Sanders laid out a sweeping set of proposals to address the healthcare, economic, and social needs of the American people in the wake of the crisis.

Reps. Rashida Tlaib, Ilhan Omar, and Alexandria Ocasio-Cortez. | AP

“One might think as we spend $11,000 [on health care annually] per person we would be prepared for this epidemic, and our medical professionals would have ventilators, masks, gloves, protective gowns to do their jobs,” he said. “But they don’t have the medical equipment. We are seeing medical professionals getting sick. It’s a tragedy and frightening situation because if our frontline nurses and doctors go down, who is there to protect our people from getting sick?”

The president has the power in an emergency to invoke the Defense Production Act to command private corporations to produce items needed, such as personal protective equipment like masks, gowns, and gloves. Trump has continued to refuse to use this authority despite urgent pleas from governors, mayors, public health officials, and unions who are alarmed by the dangerous shortage of such crucial items.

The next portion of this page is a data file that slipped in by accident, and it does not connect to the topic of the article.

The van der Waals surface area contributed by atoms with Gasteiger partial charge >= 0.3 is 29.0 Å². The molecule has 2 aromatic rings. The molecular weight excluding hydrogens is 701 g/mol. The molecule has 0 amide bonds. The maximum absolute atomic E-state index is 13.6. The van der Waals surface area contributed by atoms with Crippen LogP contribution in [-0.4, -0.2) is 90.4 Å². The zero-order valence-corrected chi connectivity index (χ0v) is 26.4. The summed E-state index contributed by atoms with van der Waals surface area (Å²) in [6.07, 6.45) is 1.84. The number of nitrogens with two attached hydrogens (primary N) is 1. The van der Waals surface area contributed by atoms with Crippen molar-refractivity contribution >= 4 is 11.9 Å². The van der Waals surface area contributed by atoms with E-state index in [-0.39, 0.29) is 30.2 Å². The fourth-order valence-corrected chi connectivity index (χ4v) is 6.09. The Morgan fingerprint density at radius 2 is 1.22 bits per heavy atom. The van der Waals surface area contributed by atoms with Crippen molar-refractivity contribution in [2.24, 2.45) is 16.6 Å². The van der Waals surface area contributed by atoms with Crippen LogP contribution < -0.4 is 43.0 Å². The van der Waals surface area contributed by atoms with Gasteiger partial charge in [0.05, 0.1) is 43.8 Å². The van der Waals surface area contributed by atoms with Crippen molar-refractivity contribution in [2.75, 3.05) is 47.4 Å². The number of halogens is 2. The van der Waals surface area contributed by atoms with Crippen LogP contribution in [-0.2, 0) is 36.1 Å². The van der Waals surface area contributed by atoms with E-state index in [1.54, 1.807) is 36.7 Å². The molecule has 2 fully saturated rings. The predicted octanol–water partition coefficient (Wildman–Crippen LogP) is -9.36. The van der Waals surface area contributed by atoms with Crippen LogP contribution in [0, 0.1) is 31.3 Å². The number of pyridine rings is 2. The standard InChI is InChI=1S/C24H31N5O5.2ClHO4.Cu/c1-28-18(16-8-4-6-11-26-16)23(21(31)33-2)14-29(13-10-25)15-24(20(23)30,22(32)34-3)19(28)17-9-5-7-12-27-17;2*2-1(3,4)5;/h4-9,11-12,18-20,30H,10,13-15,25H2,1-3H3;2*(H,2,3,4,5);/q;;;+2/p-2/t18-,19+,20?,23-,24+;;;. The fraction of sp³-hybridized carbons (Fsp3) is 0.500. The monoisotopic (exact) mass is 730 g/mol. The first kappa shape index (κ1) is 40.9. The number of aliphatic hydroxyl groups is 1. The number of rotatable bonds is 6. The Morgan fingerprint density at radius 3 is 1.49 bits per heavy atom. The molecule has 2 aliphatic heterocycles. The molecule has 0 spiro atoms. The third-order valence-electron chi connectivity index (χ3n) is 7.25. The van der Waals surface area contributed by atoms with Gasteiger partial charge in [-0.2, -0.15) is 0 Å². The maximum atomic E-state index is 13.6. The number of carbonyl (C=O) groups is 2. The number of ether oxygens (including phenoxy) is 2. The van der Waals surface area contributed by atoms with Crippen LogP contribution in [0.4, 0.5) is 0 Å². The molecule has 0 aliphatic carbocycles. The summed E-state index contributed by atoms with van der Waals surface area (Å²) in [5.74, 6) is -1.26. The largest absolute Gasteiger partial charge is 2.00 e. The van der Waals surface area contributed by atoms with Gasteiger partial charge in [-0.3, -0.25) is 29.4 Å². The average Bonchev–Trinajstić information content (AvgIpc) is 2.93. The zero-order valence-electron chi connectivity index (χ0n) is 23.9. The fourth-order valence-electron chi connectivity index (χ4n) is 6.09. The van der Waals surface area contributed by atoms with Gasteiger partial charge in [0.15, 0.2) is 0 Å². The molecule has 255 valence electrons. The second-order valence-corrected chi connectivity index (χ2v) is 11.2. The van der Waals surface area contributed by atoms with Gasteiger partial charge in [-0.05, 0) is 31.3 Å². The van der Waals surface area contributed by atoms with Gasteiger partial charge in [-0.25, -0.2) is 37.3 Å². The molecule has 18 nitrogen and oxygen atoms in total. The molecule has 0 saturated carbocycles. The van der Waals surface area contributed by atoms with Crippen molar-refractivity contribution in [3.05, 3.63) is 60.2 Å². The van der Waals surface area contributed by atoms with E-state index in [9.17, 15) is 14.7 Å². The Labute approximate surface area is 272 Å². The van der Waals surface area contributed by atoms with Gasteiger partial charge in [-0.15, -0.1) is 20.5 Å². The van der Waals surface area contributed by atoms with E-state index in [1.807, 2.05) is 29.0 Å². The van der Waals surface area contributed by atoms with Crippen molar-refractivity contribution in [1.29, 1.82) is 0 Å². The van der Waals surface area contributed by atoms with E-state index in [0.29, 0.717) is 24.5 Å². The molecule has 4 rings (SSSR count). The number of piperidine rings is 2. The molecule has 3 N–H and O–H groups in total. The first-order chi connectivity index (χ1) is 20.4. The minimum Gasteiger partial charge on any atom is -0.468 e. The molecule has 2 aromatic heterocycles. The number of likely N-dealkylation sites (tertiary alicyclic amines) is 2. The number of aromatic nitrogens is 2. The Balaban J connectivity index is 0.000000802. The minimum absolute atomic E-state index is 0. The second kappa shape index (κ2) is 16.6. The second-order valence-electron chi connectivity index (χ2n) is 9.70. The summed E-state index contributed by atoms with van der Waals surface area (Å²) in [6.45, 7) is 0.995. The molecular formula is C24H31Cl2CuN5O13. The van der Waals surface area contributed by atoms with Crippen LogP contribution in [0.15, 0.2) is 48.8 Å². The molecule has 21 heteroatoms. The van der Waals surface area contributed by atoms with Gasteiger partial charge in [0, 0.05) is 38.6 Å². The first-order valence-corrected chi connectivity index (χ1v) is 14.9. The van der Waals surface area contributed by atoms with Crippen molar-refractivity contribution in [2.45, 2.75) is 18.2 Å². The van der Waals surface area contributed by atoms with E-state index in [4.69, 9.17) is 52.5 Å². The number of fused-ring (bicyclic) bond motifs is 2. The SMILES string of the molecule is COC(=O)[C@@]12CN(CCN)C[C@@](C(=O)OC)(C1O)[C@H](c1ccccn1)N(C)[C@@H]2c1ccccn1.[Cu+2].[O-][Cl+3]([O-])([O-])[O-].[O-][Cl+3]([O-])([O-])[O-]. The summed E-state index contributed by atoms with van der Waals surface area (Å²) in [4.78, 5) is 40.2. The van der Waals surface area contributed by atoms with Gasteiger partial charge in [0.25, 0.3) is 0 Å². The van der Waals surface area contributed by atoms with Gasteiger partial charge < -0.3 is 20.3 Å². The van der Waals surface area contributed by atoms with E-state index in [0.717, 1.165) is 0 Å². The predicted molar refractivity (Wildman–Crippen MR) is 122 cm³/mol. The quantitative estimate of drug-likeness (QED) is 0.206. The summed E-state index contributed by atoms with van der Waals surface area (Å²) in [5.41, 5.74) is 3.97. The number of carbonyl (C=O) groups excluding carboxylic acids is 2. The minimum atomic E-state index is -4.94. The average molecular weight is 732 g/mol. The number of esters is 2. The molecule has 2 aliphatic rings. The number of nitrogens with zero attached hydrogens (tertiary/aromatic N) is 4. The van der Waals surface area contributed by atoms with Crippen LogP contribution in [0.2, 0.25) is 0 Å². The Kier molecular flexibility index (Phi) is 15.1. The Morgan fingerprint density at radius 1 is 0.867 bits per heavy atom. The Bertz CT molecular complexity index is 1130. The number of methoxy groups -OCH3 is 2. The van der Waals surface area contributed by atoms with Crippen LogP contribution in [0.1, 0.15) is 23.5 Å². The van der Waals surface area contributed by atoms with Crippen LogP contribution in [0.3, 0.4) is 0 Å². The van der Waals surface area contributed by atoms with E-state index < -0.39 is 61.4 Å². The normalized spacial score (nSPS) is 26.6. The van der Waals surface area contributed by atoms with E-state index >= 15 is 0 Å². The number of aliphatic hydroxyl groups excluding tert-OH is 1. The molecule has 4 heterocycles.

The shortages are leading to price gouging and hoarding. New York Gov. Andrew Cuomo said his state is searching globally for masks and competing against other states doing the same thing. As a result, a mask that usually costs $0.89 now costs $4.

“Trump must order the immediate production of ventilators, Intensive Care Units, test kits, and agents to develop those tests. We need to have kits available to determine in an hour if someone is infected. We don’t want to fill beds with people who don’t need them,” he said.

He called for the increased availability of mobile medical units placed alongside hospitals. The Department of Defense and Veterans Administration have those resources, and some are already being deployed in New York, Washington, and California.